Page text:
The U.S. government recently took its first steps in regulating Bitcoin, the world's top cryptocurrency, but it wasn't through the tighter regulation of its exchanges and businesses. Instead, the IRS announced that Bitcoin and other virtual currencies will be taxed as a property and not as a currency.
In other words, Bitcoin is now the same as a stock, bond, or real estate for tax purposes, and would be subject to capital tax gains when sold at a profit. Therefore, any payments received in Bitcoins and all personally mined Bitcoins now need to be reported to the IRS through forms W-2 or 1099 and taxed accordingly.
By comparison, if Bitcoin were treated as a regular foreign currency, only ordinary tax rates, not capital gains taxes, would apply. For example, if you purchase a $4 slice of pizza for Bitcoins originally acquired for $2, it will trigger $2 in capital gains for you and $4 in gross income for the pizza shop. Add local sales tax into that equation, and you get a messy calculation that makes a simple cash transaction seem more reasonable.
According to the new IRS regulations, Bitcoin capital gains will be taxed at lower rate if held for a longer period of time, with a maximum rate of 23.8% for long-term gains and 43.4% for short-term ones. The new rule allows U.S. taxpayers to write off their losses from failed Bitcoin exchanges as capital losses.
What's the government's strategy?
The government is approaching Bitcoin from two angles.
First, taxing transactions of Bitcoin, which has risen more than 500% over the past year, could be a good way to grow the government coffers. The government has already started cracking down on overseas transactions with the Foreign Account Tax Compliance Act (FATCA), which requires foreign financial institutions to report the holdings of their American clients to the IRS. Since Bitcoin is gaining ground as an anonymous currency without borders, the IRS is clearly concerned about the potential loss of tax revenue.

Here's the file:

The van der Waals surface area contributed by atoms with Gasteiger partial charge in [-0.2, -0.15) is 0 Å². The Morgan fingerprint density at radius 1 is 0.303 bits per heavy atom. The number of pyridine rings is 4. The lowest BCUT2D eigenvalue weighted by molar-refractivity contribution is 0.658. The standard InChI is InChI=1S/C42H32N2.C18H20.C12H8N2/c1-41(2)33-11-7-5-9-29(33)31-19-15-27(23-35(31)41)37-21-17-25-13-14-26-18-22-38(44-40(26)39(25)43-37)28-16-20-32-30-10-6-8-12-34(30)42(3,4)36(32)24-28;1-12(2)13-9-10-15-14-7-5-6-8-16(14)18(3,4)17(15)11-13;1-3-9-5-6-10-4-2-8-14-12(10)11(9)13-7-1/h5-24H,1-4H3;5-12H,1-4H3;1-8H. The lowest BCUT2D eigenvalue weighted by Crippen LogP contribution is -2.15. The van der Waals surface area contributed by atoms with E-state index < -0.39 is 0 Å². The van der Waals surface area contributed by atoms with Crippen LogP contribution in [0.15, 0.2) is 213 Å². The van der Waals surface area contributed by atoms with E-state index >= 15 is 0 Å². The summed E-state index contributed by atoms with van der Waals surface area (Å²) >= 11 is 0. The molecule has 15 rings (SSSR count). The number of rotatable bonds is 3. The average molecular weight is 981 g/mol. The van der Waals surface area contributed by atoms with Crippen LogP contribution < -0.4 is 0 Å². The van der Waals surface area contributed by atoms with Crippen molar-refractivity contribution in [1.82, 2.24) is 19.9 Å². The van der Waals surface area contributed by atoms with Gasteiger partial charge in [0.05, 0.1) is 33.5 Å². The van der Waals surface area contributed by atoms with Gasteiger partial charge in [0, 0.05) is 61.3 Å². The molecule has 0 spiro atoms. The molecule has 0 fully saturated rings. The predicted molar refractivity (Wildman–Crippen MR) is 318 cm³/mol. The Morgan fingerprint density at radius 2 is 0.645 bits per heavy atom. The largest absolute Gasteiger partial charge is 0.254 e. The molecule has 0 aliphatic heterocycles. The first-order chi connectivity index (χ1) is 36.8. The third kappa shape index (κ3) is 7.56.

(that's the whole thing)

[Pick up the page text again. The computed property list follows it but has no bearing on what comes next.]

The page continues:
Second, Bitcoin has been implicated in money laundering and sales of illegal drugs in online black markets like Silk Road. Therefore, it would make sense to throttle the adoption of the virtual currency by slapping every transaction with tax forms.
Reducing the volume of transactions could also reduce Bitcoin's volatility -- a key hurdle that keeps it from being accepted as a mainstream currency.
Is the IRS naive to think virtual currency taxes will work?
High profile Bitcoin-accepting businesses -- such as Overstock.com (NASDAQ:OSTK), Tesla (NASDAQ:TSLA), and Virgin Galactic -- will naturally adhere to these new laws.
However, Bitcoin has already gained a reputation as a currency without international borders. Much of Bitcoin's appeal stems from the fact that it isn't a fiat currency backed by any government -- it's a self-sustaining algorithm that will eventually allow the last Bitcoin, out of 21 million possible coins, to be mined by 2140.
Bitcoin can be effortlessly transferred through mobile devices, Internet connections, and kept in online "hot wallets" or offline "cold storage" such as hard drives or physical coins. They can also be mined from home with pooled processing power and Bitcoin miners. Since Bitcoin is more anonymous than cash and can be transferred in such a wide variety of ways, how can the IRS ensure that all Bitcoin transactions are taxed?
Democratic Senator Tom Carper stated that the IRS guidance "provides clarity for taxpayers who want to ensure that they're doing the right thing and playing by the rules when utilizing Bitcoin and other digital currencies." In other words, the government is somewhat relying on an "honor system" in which Bitcoin investors, vendors, and miners willingly report their transactions.
However, the government could be easily outgunned in terms of technology. The recent implosion of three Bitcoin exchanges (Mt. Gox, Flexcoin, and Vicurex) indicate that the ones moving around the most Bitcoin clearly have the technology to evade detection.
The bottom line
In my opinion, there's no feasible way for the IRS to tax all Bitcoin transactions, since many of those exchanges are located overseas -- which means the most likely way to get taxed is to report the transaction. It's also nearly impossible to tax a miner at home unless the mined Bitcoins are voluntarily reported to the IRS.
Naturally, people with capital losses will report their transactions, but it's doubtful that the new regulations will make much impact on the average Bitcoin investor. Instead, the IRS will go after the whales first, such as venture capital firm Andreessen Horowitz's recently disclosed $50 million in Bitcoin holdings.
Although the U.S. government might have trouble tracking all Bitcoin transactions across the country, Bitcoin investors should still familiarize themselves with these new rules to avoid being audited in the future.